U.S. Navy Finds That Demand For Submarines Far Outweighs Supply
WASHINGTON (CBS DC) — U.S. submarines are retiring at a much faster rate than can be added to the growing demand for their use.
According to lawmakers in Congress and Navy leaders, the available submarines in the American fleet – 55 for the Navy currently will drop to 42 – is not enough to keep up with military plans.
The Navy anticipates a large drop in the available submarine fleet over the next 15 years, service leaders told lawmakers Sept. 12 at a House Armed Services Committee Subcommittee on Seapower and Projection Forces hearing.
“With the accelerated retirement of Los Angeles-class submarines, our nation will drop below the 48-boat goal starting in 2025,” said Rep. Randy Forbes, R-Va., chairman of the HASC Subcommittee on Seapower and Projection Forces. “We need to ensure strategy drives our budget and that we give a voice to our combatant commanders. We need to be sure that we provide them with every resource.”
According to Department of Defense buzz, there may not be enough funding to pursue continued development of several next-generation submarine programs such as the Virginia-class fast attack submarine and the Ohio Replacement Submarine program, a nuclear-armed replacement for the existing class of Ohio-class ballistic missile subs.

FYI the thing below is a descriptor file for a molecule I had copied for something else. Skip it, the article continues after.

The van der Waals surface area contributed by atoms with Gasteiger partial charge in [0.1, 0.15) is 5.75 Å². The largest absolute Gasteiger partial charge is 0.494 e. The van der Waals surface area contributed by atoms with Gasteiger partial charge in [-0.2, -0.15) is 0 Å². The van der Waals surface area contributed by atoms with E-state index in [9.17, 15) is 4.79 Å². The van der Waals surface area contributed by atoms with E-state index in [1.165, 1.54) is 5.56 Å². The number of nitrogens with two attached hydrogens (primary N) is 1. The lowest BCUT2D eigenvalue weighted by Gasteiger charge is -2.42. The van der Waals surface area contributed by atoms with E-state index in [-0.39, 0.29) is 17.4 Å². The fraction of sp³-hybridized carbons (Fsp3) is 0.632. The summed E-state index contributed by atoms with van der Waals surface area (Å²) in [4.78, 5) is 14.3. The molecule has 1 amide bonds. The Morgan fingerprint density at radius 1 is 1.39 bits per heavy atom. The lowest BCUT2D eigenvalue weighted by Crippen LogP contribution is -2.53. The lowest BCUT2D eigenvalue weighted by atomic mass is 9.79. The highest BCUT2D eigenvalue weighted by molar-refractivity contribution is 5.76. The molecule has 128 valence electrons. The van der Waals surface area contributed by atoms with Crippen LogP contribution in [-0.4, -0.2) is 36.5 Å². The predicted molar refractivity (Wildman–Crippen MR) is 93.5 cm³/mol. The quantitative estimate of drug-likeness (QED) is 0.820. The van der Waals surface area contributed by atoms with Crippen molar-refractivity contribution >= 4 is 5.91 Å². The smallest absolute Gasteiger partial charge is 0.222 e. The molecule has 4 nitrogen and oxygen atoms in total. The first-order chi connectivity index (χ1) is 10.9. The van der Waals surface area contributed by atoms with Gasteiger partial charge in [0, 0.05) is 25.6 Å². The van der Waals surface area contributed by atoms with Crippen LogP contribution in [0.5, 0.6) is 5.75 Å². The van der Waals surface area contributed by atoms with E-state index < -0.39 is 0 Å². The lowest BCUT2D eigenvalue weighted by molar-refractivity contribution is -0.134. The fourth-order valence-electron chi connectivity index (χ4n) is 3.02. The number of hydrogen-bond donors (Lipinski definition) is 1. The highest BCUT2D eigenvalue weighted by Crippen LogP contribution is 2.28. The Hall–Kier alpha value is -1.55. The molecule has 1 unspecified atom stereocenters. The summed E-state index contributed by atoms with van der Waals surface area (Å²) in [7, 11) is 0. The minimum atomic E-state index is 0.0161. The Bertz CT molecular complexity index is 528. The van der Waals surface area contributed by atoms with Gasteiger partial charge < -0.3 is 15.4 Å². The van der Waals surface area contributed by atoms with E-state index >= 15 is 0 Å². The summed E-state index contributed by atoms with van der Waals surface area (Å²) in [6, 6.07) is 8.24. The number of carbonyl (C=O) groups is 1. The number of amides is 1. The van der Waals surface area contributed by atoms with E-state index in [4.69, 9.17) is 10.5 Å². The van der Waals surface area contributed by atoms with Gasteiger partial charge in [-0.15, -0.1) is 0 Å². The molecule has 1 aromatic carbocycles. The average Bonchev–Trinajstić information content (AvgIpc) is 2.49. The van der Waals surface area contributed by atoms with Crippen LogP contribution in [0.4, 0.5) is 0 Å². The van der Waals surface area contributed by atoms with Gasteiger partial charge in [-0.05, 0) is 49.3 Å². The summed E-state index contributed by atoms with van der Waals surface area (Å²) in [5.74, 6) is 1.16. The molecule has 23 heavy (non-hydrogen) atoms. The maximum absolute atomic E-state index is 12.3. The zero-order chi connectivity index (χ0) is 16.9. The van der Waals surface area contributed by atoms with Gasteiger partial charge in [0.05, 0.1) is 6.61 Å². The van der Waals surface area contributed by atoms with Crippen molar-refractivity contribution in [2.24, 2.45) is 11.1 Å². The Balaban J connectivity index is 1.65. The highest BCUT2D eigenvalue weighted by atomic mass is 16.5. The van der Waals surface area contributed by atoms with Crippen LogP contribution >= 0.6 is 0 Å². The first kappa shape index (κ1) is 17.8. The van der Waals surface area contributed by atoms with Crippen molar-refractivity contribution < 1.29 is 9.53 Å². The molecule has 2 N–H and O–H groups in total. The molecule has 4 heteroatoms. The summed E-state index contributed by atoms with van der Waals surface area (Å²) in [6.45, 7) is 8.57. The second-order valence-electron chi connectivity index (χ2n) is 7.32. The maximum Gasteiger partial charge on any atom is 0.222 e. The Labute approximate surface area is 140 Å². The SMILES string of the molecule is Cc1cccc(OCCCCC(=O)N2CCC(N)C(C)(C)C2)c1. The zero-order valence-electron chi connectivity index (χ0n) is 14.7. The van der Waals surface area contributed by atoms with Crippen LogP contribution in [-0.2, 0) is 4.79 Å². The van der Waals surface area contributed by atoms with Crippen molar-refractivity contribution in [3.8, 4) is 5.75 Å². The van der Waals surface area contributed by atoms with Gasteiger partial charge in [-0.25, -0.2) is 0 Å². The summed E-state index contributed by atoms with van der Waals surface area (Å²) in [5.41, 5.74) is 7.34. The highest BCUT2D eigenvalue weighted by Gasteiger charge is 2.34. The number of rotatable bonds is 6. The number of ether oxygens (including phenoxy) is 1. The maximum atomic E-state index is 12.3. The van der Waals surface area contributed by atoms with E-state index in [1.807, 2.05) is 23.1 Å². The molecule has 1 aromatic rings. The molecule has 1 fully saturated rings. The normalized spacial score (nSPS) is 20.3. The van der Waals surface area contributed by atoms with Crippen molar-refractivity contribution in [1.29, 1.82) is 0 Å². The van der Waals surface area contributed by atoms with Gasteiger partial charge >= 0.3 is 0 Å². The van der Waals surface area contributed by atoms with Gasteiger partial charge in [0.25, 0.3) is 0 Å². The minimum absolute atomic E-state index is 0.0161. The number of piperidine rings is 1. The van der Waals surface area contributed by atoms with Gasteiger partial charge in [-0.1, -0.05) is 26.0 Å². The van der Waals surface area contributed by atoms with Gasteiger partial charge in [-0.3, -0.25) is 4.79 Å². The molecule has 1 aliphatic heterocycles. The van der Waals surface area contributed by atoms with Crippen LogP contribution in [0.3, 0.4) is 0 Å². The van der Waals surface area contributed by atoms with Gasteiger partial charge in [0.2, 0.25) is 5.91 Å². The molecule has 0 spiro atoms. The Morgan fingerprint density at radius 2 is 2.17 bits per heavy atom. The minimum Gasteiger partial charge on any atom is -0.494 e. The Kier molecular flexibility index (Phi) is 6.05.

“The total submarine force will drop from 73 to 52 ships — a cut of 29 percent – before rebounding in the 2030s. The vertical strike payload volume provided by the undersea force will drop by well over half.
“This trough is borne of the submarine shipbuilding hiatus of the 1990s, and no realistic build plan could now prevent it,” said Breckenridge.
While outlining some of the details regarding how the Navy plans to address the large decline in fleet size and anticipated budget shortfalls, Breckenridge underscored the tactical and strategic advantages provided by undersea warfare technologies.
“Undersea warfare provides persistent undetected assured access far forward and the ability to deliver unique military advantages.
“By leveraging stealthy concealment, undersea forces can deploy forward without being provocative, penetrate an adversaries’ defense perimeter and conduct undetected operations,” he said.
As a whole, the Navy has a series of steps designed to address the budget and submarine fleet size concerns.